“Scientific literature — both medical and archaeo-anthropological — attests that [these symptoms] were treated through trepanation from prehistory to the contemporary era.
We are sure, as reported in the paper, that this treatment did not heal the woman, since there are only the first signs of osteological reaction attesting the beginning of the healing process of the bone, indicating that the woman survived one week from the surgery at most,” Pasini added.
The woman, according to the researchers, lived for around one more week following the surgery, and had been buried while still pregnant, and thus that led to her having a coffin birth while her body decomposed, researchers concluded.
Jaw-Dropping Discovery: 18th-Century Mummified Monks Revealed Suffering From Tuberculosis Infections
Scientists recently examined tissue samples from tuberculosis-infected bodies that were naturally mummified in a church crypt in Vac, Hungary. Researchers found that tuberculosis that killed them in the 1700s derived from an ancestral strain of the bacteria dating from Roman times still circulating in Europe in the 18th century.
The bodies, excavated in 1994, were naturally mummified by extremely dry air and pine chips in coffins. The pine chips have natural antimicrobial agents and absorbed moisture.
The bodies had been buried in a church crypt between 1731 and 1838. They were Catholics, buried fully clothed, and many of them were rich, says an article in Phys.org. Their clothing too was preserved by the dry air.
Vac is just north of the Hungarian capital of Budapest. A construction worker in the Dominican church in Vac tapped on a wall and heard a hollow sound. He pulled out a brick and saw the caskets.
Experts found more than 200 bodies, 26 of which were tested because they had signs of tuberculosis infection. Eight of the bodies yielded tissue samples from which researchers were able to do genetic sequencing of the tuberculosis germs.
“What emerged is a tableau of a disease that fully lives up to its reputation in folklore,” wrote Phys.org. “TB was raging in 18th-century Europe, even before urbanization and crowded housing made it a killer on a much greater scale, the investigators found.”
The German microbiologist Robert Koch was the first to describe Mycobacterium tuberculosis, in 1882. Koch said consumption, as people called it then, killed one in seven people. The disease is still a serious problem, but the World Health Organization reports deaths from it have been decreasing in recent decades.
In the church in Vac, the dead people’s names and how they died were recorded in documents. Phys.org said that makes the bodies a valuable resource for people who study diseases because the combination gives evidence about how TB and disease spread centuries ago.
“Microbiological analysis of samples from contemporary TB patients usually report a single strain of tuberculosis per patient,” Mark Pallen of the England’s University of Warwick medical school, told Phys.org.
Pallen was the chief researcher in the new study. “By contrast, five of the eight bodies in our study yielded more than one type of tuberculosis—remarkably, from one individual, we obtained evidence of three distinct strains.”
All eight bodies were carriers of a particularly virulent strain of tuberculosis called Lineage 4. Still today this strain infects more than 1 million people in the Americas and Europe per year.
“It confirmed the genotypic continuity of an infection that has ravaged the heart of Europe since prehistoric times,” Pallen said.
Researchers built a family tree of the TB bug and ascertained its bacterial ancestor dating to the late Roman period. This dating seems to lend credence to recent estimates that tuberculosis emerged in humans about 6,000 years ago, Phys.org said. Previous research theorized tuberculosis emerged in humans tens of thousands of years ago.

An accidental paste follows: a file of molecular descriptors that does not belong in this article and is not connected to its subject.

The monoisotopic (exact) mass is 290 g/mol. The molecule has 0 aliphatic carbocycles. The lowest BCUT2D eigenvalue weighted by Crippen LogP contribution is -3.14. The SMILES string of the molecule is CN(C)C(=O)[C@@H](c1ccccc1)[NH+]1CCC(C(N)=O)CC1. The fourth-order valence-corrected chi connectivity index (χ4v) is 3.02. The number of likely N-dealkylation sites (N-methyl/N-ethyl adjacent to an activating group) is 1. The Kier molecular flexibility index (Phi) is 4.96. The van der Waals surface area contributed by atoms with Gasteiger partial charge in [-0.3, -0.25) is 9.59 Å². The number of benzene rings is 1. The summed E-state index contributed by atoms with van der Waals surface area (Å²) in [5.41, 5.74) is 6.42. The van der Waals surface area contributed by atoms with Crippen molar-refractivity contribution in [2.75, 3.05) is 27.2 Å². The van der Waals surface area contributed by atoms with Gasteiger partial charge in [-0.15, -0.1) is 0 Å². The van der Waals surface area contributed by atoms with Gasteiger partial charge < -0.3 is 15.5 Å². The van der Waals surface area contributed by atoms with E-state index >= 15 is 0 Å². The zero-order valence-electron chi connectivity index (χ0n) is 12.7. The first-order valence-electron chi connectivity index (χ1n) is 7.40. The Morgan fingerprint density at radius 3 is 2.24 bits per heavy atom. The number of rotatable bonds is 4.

The World Health Organization reports that about one-third of humans are infected with tuberculosis bacteria, but only a small percentage will become ill from it.
In 2013, about 9 million people became sick with the disease worldwide. Approximately 95 percent of TB deaths are in middle- and low-income nations. While the disease is a serious problem, the threat from it appears to be decreasing somewhat.
“The number of people falling ill with TB is declining and the TB death rate dropped 45 percent since 1990. For example, Brazil and China have shown a sustained decline in TB cases over the past 20 years. In this period China has had an 80% decline in deaths,” WHO reports.
Roman-era altar stone has been discovered under Leicester Cathedral
The base of a Roman-era altar stone has been discovered under Leicester Cathedral, the first Roman altar stone ever found in Leicester.
The area was previously believed to be a garden space in the Roman city, but archaeologists from the University of Leicester Archaeological Service (ULAS) uncovered the remains of a Roman building in the northwest quarter of the site. Inside the cellar of this building was the base of an altar stone.
This was not a plain subterranean storage room. The floor is concrete and the stone walls were painted. The quality of construction materials, the decorative paintwork and the presence of the altar indicates the room was a private shrine or otherwise devoted to religious worship.
The room dates to the 2nd century A.D. and was accessed by an external passageway with timber walls and a flagstone floor. The cellar was demolished and filled deliberately in the late 3rd or early 4th century.
The altar was found toppled face-down into the rubble layer. It was made of local sandstone from a quarry just one mile away and was decorated on three sides.
The back is plain, so it was probably originally placed against a wall. About half of it survives. Archaeologists estimate it would originally have been about two feet tall.
Mathew Morris, who led the dig, said the discovery of the Roman altar – the first to be found in Leicester – was “amazing”.
He added: “For centuries, there has been a tradition that a Roman temple once stood on the site of the present cathedral.
This folktale gained wide acceptance in the late 19th century when a Roman building was discovered during the rebuilding of the church tower.”